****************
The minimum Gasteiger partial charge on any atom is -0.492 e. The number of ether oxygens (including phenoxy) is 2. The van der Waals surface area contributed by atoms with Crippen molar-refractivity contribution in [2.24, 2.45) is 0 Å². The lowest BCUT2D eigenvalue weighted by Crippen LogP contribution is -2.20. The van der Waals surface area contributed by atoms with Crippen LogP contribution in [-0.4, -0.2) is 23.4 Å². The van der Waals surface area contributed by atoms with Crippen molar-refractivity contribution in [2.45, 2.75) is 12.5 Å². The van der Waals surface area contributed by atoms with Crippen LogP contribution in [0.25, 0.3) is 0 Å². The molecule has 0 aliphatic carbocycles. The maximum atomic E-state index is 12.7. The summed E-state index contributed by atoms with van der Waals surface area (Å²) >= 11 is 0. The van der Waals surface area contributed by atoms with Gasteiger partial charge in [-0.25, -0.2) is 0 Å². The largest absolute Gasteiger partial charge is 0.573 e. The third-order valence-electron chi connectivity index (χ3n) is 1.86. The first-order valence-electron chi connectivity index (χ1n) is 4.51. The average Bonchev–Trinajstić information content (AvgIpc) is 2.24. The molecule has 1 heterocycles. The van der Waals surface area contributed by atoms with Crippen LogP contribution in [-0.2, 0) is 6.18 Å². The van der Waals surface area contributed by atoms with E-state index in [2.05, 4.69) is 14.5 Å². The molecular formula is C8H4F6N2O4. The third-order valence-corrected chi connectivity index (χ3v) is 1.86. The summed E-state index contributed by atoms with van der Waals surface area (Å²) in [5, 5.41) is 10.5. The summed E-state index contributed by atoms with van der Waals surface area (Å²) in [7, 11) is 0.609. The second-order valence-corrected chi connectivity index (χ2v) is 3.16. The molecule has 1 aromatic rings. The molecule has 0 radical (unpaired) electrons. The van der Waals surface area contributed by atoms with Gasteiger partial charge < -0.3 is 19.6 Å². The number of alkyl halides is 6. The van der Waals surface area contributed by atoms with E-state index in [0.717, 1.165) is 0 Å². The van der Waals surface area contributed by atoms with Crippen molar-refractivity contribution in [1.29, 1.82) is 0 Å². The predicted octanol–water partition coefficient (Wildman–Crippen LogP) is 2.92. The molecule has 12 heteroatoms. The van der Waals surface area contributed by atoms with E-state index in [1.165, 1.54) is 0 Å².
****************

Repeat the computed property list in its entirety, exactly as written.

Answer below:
The minimum Gasteiger partial charge on any atom is -0.492 e. The number of ether oxygens (including phenoxy) is 2. The van der Waals surface area contributed by atoms with Crippen molar-refractivity contribution in [2.24, 2.45) is 0 Å². The lowest BCUT2D eigenvalue weighted by Crippen LogP contribution is -2.20. The van der Waals surface area contributed by atoms with Crippen LogP contribution in [-0.4, -0.2) is 23.4 Å². The van der Waals surface area contributed by atoms with Crippen molar-refractivity contribution in [2.45, 2.75) is 12.5 Å². The van der Waals surface area contributed by atoms with Crippen LogP contribution in [0.25, 0.3) is 0 Å². The molecule has 0 aliphatic carbocycles. The maximum atomic E-state index is 12.7. The summed E-state index contributed by atoms with van der Waals surface area (Å²) >= 11 is 0. The van der Waals surface area contributed by atoms with Gasteiger partial charge in [-0.25, -0.2) is 0 Å². The largest absolute Gasteiger partial charge is 0.573 e. The third-order valence-electron chi connectivity index (χ3n) is 1.86. The first-order valence-electron chi connectivity index (χ1n) is 4.51. The average Bonchev–Trinajstić information content (AvgIpc) is 2.24. The molecule has 1 heterocycles. The van der Waals surface area contributed by atoms with Crippen LogP contribution in [-0.2, 0) is 6.18 Å². The van der Waals surface area contributed by atoms with E-state index in [2.05, 4.69) is 14.5 Å². The molecular formula is C8H4F6N2O4. The third-order valence-corrected chi connectivity index (χ3v) is 1.86. The summed E-state index contributed by atoms with van der Waals surface area (Å²) in [5, 5.41) is 10.5. The summed E-state index contributed by atoms with van der Waals surface area (Å²) in [7, 11) is 0.609. The second-order valence-corrected chi connectivity index (χ2v) is 3.16. The molecule has 1 aromatic rings. The molecule has 0 radical (unpaired) electrons. The van der Waals surface area contributed by atoms with Gasteiger partial charge < -0.3 is 19.6 Å². The number of alkyl halides is 6. The van der Waals surface area contributed by atoms with E-state index in [0.717, 1.165) is 0 Å². The van der Waals surface area contributed by atoms with Crippen molar-refractivity contribution in [1.29, 1.82) is 0 Å². The predicted octanol–water partition coefficient (Wildman–Crippen LogP) is 2.92. The molecule has 12 heteroatoms. The van der Waals surface area contributed by atoms with E-state index in [1.165, 1.54) is 0 Å².